Missionary eats home-made bread baked miles away

True according to Ted E. Brewerton (but not verified)

bread-ldsThis legend usually involves a missionary from the early days of the Church, but people have also heard it said about a more recent missionary. In either case, the legend starts out with a woman (mom or wife) baking bread. She wraps the bread in a dish cloth and places it on a windowsill to cool. When she comes back for the bread, it and the cloth are gone. Months later, her son/husband returns from a mission and as he unpacks his bags, she sees the dish cloth. She asks him where he got it and he says that there was a day that he had nothing to eat so he prayed and later found a loaf of bread wrapped in that dish cloth.

Although there are many variations on this story, it is based on events that have been recorded. Elder Ted E. Brewerton of the Seventy wrote an article in the New Era in November 1990 called “Miracles”. In this article he talks about his grandfather, James E. Fisher, who served a mission in New Zealand in 1892 and experienced the event described above.

Missionary eats home-made bread
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6 thoughts on “Missionary eats home-made bread

  • November 5, 2018 at 4:20 am
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    Elder Brewerton writes of James E. Fisher my great-grandfather. I know the veracity of the story because it was shared in the family as I grew up. I had a somewhat similar food-related experience as a missionary in Brazil. Without going into a lot of detail, at the time, missionary funds were not dispersed in an organized manner each month like they are now. Neither was there an organized “feed the missionaries” program nor a lot of members to feed us. We received our funds from our family directly and paid all our own expenses. One month, because of great growth, my companion and I had to travel to most of our missionary zone of 5 cities several times during the month of which the furthest was 136 miles away. These financial expenses would not allow us any funds for food. We took our problem to the Lord. He answered our prayer by speaking scripture to us. We went forth in faith and had meals provided to us for breakfast, lunch, and dinner no matter what city we were visiting for the entire month. Not quite the dramatic miracle of my great-grandfather; however, it was an incredible miracle none-the-less and not repeated, nor was it necessary, the rest of my mission.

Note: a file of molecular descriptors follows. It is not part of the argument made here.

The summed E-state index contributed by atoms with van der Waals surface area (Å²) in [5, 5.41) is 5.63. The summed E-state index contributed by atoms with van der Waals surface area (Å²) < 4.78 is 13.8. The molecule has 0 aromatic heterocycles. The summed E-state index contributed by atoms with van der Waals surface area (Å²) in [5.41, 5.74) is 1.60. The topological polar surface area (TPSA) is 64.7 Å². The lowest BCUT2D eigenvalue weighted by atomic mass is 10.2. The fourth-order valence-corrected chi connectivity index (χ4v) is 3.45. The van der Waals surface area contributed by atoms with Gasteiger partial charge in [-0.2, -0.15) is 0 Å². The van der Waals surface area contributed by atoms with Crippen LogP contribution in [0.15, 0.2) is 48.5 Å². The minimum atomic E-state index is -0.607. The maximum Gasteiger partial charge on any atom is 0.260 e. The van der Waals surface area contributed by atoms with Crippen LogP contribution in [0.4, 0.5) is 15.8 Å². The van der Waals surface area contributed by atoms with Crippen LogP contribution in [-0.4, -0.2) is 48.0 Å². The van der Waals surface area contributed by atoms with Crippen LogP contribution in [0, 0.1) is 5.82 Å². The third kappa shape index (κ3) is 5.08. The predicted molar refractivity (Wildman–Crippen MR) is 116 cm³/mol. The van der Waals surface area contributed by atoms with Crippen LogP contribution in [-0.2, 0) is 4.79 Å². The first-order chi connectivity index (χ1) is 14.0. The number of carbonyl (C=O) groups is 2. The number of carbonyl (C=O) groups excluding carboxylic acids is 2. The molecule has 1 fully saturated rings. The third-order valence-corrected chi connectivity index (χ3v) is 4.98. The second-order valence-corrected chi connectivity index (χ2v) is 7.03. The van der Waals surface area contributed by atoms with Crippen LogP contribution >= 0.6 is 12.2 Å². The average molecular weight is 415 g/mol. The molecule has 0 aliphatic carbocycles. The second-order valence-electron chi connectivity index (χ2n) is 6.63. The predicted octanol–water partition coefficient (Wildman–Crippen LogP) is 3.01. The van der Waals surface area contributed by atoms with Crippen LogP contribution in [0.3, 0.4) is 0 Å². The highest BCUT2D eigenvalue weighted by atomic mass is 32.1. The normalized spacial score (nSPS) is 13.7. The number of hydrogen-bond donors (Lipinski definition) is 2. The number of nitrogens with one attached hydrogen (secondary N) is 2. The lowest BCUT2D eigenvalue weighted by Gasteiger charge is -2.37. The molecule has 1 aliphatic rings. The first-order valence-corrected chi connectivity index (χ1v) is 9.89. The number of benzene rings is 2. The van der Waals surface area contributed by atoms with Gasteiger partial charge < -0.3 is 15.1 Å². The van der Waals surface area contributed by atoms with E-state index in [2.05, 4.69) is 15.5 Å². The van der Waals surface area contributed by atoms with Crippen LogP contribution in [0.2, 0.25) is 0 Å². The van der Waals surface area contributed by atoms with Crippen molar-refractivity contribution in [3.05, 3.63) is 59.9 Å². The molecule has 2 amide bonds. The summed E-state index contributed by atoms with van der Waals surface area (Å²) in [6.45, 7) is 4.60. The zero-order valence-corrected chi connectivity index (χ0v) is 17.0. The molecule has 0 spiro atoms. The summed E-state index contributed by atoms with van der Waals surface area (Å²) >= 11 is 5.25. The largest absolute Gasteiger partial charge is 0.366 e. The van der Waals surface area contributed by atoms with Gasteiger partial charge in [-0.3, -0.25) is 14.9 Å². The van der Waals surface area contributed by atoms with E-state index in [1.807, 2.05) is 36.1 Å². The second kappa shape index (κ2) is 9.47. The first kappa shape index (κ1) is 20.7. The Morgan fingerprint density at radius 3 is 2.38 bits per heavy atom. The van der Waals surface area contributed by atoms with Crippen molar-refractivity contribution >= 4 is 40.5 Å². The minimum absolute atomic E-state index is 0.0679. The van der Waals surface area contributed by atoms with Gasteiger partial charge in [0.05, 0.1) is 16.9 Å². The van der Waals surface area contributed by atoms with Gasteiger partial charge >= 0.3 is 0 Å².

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  • November 3, 2018 at 6:22 am
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    Holy Fetch,
    You may think this story about the loaf of bread is an urban legend (and the changed versions of it truly are) but the actual story is not an urban legend. I used to own Ancestral Research Center in Salt Lake. One of our employees, Richard Shipp was hired to help people write their history. As a part of our business he interviewed elderly people to help them write their life’s story. One of the women who he interviewed was 85 years old. She was present when her uncle came home from his mission and told that story of him receiving a warm loaf of bread from a stranger. She was there and heard her uncle and his missionary companion relate that story and heard her aunt then tell how she had baked the bread and the white linen cloth they had with them that the stranger gave them the bread wrapped in was her linen cloth that she had wrapped the bread in. Later when I lived in NC I met her grandson and he said he too had heard his grandmother tell that story as well. It was not something she heard someone else tell. There may be people who have heard the story and then retold it like the whispering game changing the details they do not remember. But the actual story is not an urban legend.
    Cordell Vail

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  • August 5, 2017 at 3:10 pm
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    I heard this story in the early 1990’s. An elder from Calgary was serving in Prince Albert, Sask. A friend brought homemade bread to him straight from his Mom’s oven and it was still warm. It’s 7 ish hours so kind of unlikely

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    • November 4, 2018 at 6:01 pm
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      Sometime after returning from his mission to New Zealand, James E. Fisher moved his family from central Utah to Raymond, Alberta, Canada near Calgary. He was a wheat farmer and helped settle the area in the early 1900s.

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  • July 31, 2017 at 3:20 am
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    I read about a detailed version of this story in the book called “No greater love” (and other stories). I don’t know who the author is but the details are really good. It talks about how three men showed up at the door of the lady and ask if she would give them food for doing yard work. She gave them work to do and while they worked she baked the bread for them. When they were though she gave them the loaf of bread with the cloth and, well… you know the rest.

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  • October 20, 2016 at 6:15 am
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    It would be more believable if it was about Krispy Kreme donuts…

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